When King Charles VIII of France decided to invade Italy during the Renaissance, he selected bronze cannons and iron cannon balls. [55-56] "The Italian city-states," Kelly writes, "forced to make alliances of conveniences with the invaders, saw their autotomy fade." [56] One beneficial effect of that experience was that curious Italians, who were too educated to believe in alchemy, began to speculate seriously about the underlying principles of chemistry. [64] In parallel with gunpowder-inspired chemistry, the skills of metallurgy for casting bronze church bells were applied to gun improvements. [65] Around 1530 the musket arrived, in response to the wish for a weapon which could penetrate armor. [70-71].

Kelly recounts the journeys of Vasco Da Gama and other Portuguese global explorers to illustrate the "marriage of gunpowder and ships." [91] Naval use of the black powder established trade routes, as when the Sultan of Egypt in 1509 assembled a fleet to secure trade passage in the Indian Ocean. [93] The existence of the new weapons affected the design of ships, e.g., nearly bringing to an end the naval practice of boarding the ships of enemies during battle. [94] Later, the age of Armada warfare gave way to the era of the Napoleonic Wars. [100]

The author makes numerous observations about the sociology of war in the gunpowder age. Jack Kelly writes: "Violence at a distance sometimes gave warfare a surreal aspect. At the 1582 siege of Oudenaarde near Brussels, Alexander Farnese, the duke of Parma, set up a table near the trench works and invited guests for open-air dining." [77] Another effect was a rapid increase in the financial cost of warfare -- each firing of a 16th century cannon cost the treasury the equivalent of a soldier's monthly wages. [78] Some authors criticized gunpowder for ending "chivalry" and removing war's "glory". [80] "Another anti-gunpowder school denounced the sulfurous powder as a tool of the devil." [81] Lines in Shakespeare introduced humor in which terms had double-meaning, a description of a gun as well as a sexual connotation. Duels with pistols [147] was one of the odd cultural manifestations.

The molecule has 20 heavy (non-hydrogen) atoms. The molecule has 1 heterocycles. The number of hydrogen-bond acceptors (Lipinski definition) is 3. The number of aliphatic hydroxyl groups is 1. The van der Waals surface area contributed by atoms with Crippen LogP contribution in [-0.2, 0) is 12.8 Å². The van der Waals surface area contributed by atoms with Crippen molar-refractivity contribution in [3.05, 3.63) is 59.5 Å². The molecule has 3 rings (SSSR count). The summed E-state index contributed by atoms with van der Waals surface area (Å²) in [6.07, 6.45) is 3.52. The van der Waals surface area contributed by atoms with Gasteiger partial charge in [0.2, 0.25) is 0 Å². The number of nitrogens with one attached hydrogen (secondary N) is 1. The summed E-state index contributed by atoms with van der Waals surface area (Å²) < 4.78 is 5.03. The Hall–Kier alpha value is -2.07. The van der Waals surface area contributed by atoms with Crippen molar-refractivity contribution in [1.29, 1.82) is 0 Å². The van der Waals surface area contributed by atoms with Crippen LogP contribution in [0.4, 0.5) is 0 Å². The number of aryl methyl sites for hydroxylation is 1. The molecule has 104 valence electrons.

Kelly writes, "The ripples set off by gunpowder's inception in medieval China continued to wash around the globe, affecting diverse societies in diverse ways." [95]

The author make observations about cultural values in China to explain why the defenders were at a technical disadvantage when Portugal invaded in the 1500s. [98-99]

Kelly returns in Chapter 7 to a philosophical mode, beginning with how the ancient Greeks thought of fire [109] and then surveying the experiments of 17th century scientists Hooke, Boyle, Huygens, et. al. [111-118] He also notes several peaceful uses for the explosive powder, including mining and the building of canals. [123]. The next chapter, entitled "No One Reasons," explores religious and moral implications.

While the American Civil War is covered in chapter 12, a point about the American Revolution (Chapter 10) is of greatest interest. The author goes beyond citing the role of gunpowder in helping the revolution to succeed. He indicates, rather, as if to imply a materialist conception of history, that the existence and nature of the instrument itself dictates human society's use of it. Therefore, Kelly writes, "gunpowder could fuel violent action." [167]

Perhaps the reader is familiar with Dwight Eisenhower's phrase, "the military-industrial complex." In the last half of the book, Jack Kelly discusses the role of modern industry in the arming of the state.